The incidence of atrial fibrillation (AF) and congestive heart failure is rising rapidly in the U.S., because the population is growing older. The birth rate in the U.S. is declining, making the average age rise. The most devastating complication of AF is cerebral artery embolism (blood clot) with resultant stroke. Severe disability often results in this setting. Anticoagulation therapy has been shown to markedly reduce the incidence of stroke from AF, and direct oral anticoagulants (DOACs), some of which have been approved only recently, have replaced warfarin (Coumadin) as the drug of choice for stroke prevention in AF. DOACs are as effective or more effective than warfarin in this setting and bleeding events are significantly less

Women have used powders for genital hygiene for decades to absorb odors and moisture. While rates of powder use in the genital area have declined over the past 50 years, it remains a routine practice for some women. Commonly used products typically include talc, cornstarch, or a combination of both. Investigations into an association between the use of talc-containing powders for genital hygiene and ovarian cancer have revealed mixed results. Recent high-profile litigation and media coverage of

Last month, my column was based on one of a series of articles written by Dr. Edward Hoffer, concerning America’s broken health care system. Today I would like to continue that by looking at other broken areas. For example, our current malpractice system does not well serve doctors or patients. Medical malpractice insurance is a substantial cost of operating a medical practice. A standard $1.3/3.9 million policy can run $30-40,000 a year for a family practitioner with no surgery to well over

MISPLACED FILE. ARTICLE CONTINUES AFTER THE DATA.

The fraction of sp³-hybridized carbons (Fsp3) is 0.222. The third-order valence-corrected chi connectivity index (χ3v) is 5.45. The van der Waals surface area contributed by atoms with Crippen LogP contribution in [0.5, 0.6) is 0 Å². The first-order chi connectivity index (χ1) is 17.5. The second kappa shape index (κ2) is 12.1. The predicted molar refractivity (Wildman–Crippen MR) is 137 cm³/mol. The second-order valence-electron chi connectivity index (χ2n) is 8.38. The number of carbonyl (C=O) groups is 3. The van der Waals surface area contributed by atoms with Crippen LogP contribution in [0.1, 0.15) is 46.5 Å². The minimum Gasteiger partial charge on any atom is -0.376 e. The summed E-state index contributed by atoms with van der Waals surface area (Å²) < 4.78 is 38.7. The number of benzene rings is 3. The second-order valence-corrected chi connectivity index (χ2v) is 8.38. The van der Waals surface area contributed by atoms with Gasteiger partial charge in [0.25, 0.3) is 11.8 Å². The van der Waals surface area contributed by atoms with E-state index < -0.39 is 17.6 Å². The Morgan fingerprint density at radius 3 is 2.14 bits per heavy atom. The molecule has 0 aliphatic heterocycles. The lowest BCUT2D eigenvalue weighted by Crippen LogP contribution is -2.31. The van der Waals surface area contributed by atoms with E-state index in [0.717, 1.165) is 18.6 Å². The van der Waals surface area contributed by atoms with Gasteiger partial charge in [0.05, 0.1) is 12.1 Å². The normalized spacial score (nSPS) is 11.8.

Foodborne illness is common in the U.S. The Centers for Disease Control, or CDC, estimates that there are 48 million cases of foodborne illness each year in the U.S., with 128,000 hospitalizations and 3,000 deaths. The five most common causes of foodborne illness are norovirus, salmonella, clostridium perfringens, campylobacter, and staphylococcus aureus. All are caused by contact with an infected person, an infected food or surface, or consumption of infected food or liquid. Together, these

Over the past decade, cigarette smoking has continued to decline, but the use of electronic cigarettes (ECs) is rising. Current estimates are that about 4% of the U.S. population uses ECs, or vapes, as it is commonly termed. While ECs come in all shapes and sizes, they all use the same technology, as seen in the illustration. When turned on, a battery heats up a heating element which causes the liquid in the vaporizer chamber to aerosolize. The resulting aerosol is commonly and incorrectly

“Then came the measles” from The Adventures of Tom Sawyer, Chapter XXII by Mark Twain (Samuel Langhorne Clemens, 1835-1910). In 2019, there were more than 1,300 cases of measles reported in the U.S., more than any year since 2000 when measles was declared eliminated in the U.S. The 2019 outbreak was linked to unvaccinated travelers who brought the disease here from other countries, with subsequent transmission to pockets of unvaccinated individuals. Most readers have never suffered from measles

Screening asymptomatic patients for cancer is based on a simple premise: cancers that are detected early before they produce symptoms should be easier to cure than those that progress to become clinically detectable. Yet, this seemingly simple idea is fraught with problems. There are several factors that contribute to the difficulty of proving the value of cancer screening. First of all, any test will have false negatives, in which case a patient’s cancer goes undetected. Secondly, tests for

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